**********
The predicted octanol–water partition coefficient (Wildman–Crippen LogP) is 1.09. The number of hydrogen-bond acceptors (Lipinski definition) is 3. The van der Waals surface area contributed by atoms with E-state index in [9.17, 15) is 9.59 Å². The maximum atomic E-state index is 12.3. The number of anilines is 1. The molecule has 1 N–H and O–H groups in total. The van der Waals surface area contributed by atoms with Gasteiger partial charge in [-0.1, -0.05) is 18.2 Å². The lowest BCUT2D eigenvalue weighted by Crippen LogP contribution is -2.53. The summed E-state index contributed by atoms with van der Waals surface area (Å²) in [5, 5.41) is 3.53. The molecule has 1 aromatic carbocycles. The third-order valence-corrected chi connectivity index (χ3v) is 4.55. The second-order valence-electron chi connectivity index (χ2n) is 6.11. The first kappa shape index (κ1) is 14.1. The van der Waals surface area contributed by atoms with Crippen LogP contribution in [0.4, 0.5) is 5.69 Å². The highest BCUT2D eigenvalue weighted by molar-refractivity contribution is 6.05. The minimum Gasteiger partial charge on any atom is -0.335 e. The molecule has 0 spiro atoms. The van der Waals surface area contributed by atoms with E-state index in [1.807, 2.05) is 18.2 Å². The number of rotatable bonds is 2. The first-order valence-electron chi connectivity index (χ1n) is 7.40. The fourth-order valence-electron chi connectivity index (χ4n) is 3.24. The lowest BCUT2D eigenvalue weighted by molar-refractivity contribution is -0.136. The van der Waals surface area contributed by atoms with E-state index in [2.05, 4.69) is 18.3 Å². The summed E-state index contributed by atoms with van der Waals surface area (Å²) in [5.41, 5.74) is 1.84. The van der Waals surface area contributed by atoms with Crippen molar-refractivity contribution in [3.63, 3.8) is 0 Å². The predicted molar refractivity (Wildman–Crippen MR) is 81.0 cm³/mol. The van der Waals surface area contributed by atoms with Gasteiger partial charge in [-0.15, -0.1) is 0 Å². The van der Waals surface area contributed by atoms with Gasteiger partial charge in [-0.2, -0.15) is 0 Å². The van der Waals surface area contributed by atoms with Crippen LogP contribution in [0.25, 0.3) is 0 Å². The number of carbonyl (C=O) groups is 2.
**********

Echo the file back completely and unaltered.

The predicted octanol–water partition coefficient (Wildman–Crippen LogP) is 1.09. The number of hydrogen-bond acceptors (Lipinski definition) is 3. The van der Waals surface area contributed by atoms with E-state index in [9.17, 15) is 9.59 Å². The maximum atomic E-state index is 12.3. The number of anilines is 1. The molecule has 1 N–H and O–H groups in total. The van der Waals surface area contributed by atoms with Gasteiger partial charge in [-0.1, -0.05) is 18.2 Å². The lowest BCUT2D eigenvalue weighted by Crippen LogP contribution is -2.53. The summed E-state index contributed by atoms with van der Waals surface area (Å²) in [5, 5.41) is 3.53. The molecule has 1 aromatic carbocycles. The third-order valence-corrected chi connectivity index (χ3v) is 4.55. The second-order valence-electron chi connectivity index (χ2n) is 6.11. The first kappa shape index (κ1) is 14.1. The van der Waals surface area contributed by atoms with Crippen LogP contribution in [0.4, 0.5) is 5.69 Å². The highest BCUT2D eigenvalue weighted by molar-refractivity contribution is 6.05. The minimum Gasteiger partial charge on any atom is -0.335 e. The molecule has 0 spiro atoms. The van der Waals surface area contributed by atoms with E-state index in [1.807, 2.05) is 18.2 Å². The number of rotatable bonds is 2. The first-order valence-electron chi connectivity index (χ1n) is 7.40. The fourth-order valence-electron chi connectivity index (χ4n) is 3.24. The lowest BCUT2D eigenvalue weighted by molar-refractivity contribution is -0.136. The van der Waals surface area contributed by atoms with E-state index in [2.05, 4.69) is 18.3 Å². The summed E-state index contributed by atoms with van der Waals surface area (Å²) in [5.41, 5.74) is 1.84. The van der Waals surface area contributed by atoms with Crippen molar-refractivity contribution in [3.63, 3.8) is 0 Å². The predicted molar refractivity (Wildman–Crippen MR) is 81.0 cm³/mol. The van der Waals surface area contributed by atoms with Gasteiger partial charge in [-0.15, -0.1) is 0 Å². The van der Waals surface area contributed by atoms with Gasteiger partial charge in [-0.2, -0.15) is 0 Å². The van der Waals surface area contributed by atoms with Crippen LogP contribution in [0.25, 0.3) is 0 Å². The number of carbonyl (C=O) groups is 2.